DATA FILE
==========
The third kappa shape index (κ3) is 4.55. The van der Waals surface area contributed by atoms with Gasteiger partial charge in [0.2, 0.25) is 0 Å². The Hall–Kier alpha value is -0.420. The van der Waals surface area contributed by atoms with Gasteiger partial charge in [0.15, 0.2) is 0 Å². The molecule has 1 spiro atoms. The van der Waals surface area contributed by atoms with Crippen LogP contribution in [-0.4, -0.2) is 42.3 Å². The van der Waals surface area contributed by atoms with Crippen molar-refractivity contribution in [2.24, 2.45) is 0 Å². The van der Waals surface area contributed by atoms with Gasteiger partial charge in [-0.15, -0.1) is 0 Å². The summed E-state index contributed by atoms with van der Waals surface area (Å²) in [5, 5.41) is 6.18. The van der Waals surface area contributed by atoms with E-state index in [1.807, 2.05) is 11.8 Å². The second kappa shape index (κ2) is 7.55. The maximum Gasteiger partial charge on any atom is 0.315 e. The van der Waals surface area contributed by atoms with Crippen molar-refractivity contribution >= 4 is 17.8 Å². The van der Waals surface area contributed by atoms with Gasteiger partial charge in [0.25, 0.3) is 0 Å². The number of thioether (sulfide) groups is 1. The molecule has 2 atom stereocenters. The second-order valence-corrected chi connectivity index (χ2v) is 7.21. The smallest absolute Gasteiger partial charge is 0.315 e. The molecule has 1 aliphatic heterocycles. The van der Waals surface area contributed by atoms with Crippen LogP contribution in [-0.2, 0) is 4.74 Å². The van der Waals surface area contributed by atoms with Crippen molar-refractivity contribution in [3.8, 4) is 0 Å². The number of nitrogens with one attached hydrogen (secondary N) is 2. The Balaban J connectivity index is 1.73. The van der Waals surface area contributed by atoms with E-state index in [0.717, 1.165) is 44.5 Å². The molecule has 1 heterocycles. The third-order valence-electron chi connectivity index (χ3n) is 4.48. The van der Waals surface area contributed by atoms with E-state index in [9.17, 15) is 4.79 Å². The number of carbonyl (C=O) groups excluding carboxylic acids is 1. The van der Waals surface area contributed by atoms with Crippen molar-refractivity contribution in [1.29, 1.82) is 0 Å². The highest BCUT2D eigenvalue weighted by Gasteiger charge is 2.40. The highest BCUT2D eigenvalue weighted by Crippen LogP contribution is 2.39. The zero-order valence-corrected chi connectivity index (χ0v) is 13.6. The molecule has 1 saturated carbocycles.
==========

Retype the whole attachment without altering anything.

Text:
The third kappa shape index (κ3) is 4.55. The van der Waals surface area contributed by atoms with Gasteiger partial charge in [0.2, 0.25) is 0 Å². The Hall–Kier alpha value is -0.420. The van der Waals surface area contributed by atoms with Gasteiger partial charge in [0.15, 0.2) is 0 Å². The molecule has 1 spiro atoms. The van der Waals surface area contributed by atoms with Crippen LogP contribution in [-0.4, -0.2) is 42.3 Å². The van der Waals surface area contributed by atoms with Crippen molar-refractivity contribution in [2.24, 2.45) is 0 Å². The van der Waals surface area contributed by atoms with Gasteiger partial charge in [-0.15, -0.1) is 0 Å². The summed E-state index contributed by atoms with van der Waals surface area (Å²) in [5, 5.41) is 6.18. The van der Waals surface area contributed by atoms with E-state index in [1.807, 2.05) is 11.8 Å². The second kappa shape index (κ2) is 7.55. The maximum Gasteiger partial charge on any atom is 0.315 e. The van der Waals surface area contributed by atoms with Crippen molar-refractivity contribution >= 4 is 17.8 Å². The van der Waals surface area contributed by atoms with Gasteiger partial charge in [0.25, 0.3) is 0 Å². The number of thioether (sulfide) groups is 1. The molecule has 2 atom stereocenters. The second-order valence-corrected chi connectivity index (χ2v) is 7.21. The smallest absolute Gasteiger partial charge is 0.315 e. The molecule has 1 aliphatic heterocycles. The van der Waals surface area contributed by atoms with Crippen LogP contribution in [-0.2, 0) is 4.74 Å². The van der Waals surface area contributed by atoms with Crippen molar-refractivity contribution in [3.8, 4) is 0 Å². The number of nitrogens with one attached hydrogen (secondary N) is 2. The Balaban J connectivity index is 1.73. The van der Waals surface area contributed by atoms with E-state index in [0.717, 1.165) is 44.5 Å². The molecule has 1 heterocycles. The third-order valence-electron chi connectivity index (χ3n) is 4.48. The van der Waals surface area contributed by atoms with E-state index in [9.17, 15) is 4.79 Å². The number of carbonyl (C=O) groups excluding carboxylic acids is 1. The van der Waals surface area contributed by atoms with Crippen molar-refractivity contribution in [1.29, 1.82) is 0 Å². The highest BCUT2D eigenvalue weighted by Gasteiger charge is 2.40. The highest BCUT2D eigenvalue weighted by Crippen LogP contribution is 2.39. The zero-order valence-corrected chi connectivity index (χ0v) is 13.6. The molecule has 1 saturated carbocycles.